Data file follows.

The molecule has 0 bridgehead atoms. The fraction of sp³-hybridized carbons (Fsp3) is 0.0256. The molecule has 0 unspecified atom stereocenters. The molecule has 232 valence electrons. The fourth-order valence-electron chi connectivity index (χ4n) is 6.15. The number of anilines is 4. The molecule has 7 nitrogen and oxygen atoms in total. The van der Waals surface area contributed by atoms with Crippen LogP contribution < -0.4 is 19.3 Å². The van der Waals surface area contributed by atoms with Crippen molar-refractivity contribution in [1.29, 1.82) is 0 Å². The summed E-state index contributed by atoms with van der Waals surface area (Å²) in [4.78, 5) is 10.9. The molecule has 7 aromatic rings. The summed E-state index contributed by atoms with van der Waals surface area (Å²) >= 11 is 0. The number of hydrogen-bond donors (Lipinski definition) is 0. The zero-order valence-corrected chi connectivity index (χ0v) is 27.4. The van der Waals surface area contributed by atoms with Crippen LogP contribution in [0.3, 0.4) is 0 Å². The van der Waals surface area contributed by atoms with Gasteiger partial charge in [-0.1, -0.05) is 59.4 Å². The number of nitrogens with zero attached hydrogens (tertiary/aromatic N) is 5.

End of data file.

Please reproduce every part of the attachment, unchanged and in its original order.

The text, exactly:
The molecule has 0 bridgehead atoms. The fraction of sp³-hybridized carbons (Fsp3) is 0.0256. The molecule has 0 unspecified atom stereocenters. The molecule has 232 valence electrons. The fourth-order valence-electron chi connectivity index (χ4n) is 6.15. The number of anilines is 4. The molecule has 7 nitrogen and oxygen atoms in total. The van der Waals surface area contributed by atoms with Crippen LogP contribution < -0.4 is 19.3 Å². The van der Waals surface area contributed by atoms with Crippen molar-refractivity contribution in [1.29, 1.82) is 0 Å². The summed E-state index contributed by atoms with van der Waals surface area (Å²) in [4.78, 5) is 10.9. The molecule has 7 aromatic rings. The summed E-state index contributed by atoms with van der Waals surface area (Å²) >= 11 is 0. The number of hydrogen-bond donors (Lipinski definition) is 0. The zero-order valence-corrected chi connectivity index (χ0v) is 27.4. The van der Waals surface area contributed by atoms with Crippen LogP contribution in [0.3, 0.4) is 0 Å². The van der Waals surface area contributed by atoms with Gasteiger partial charge in [-0.1, -0.05) is 59.4 Å². The number of nitrogens with zero attached hydrogens (tertiary/aromatic N) is 5.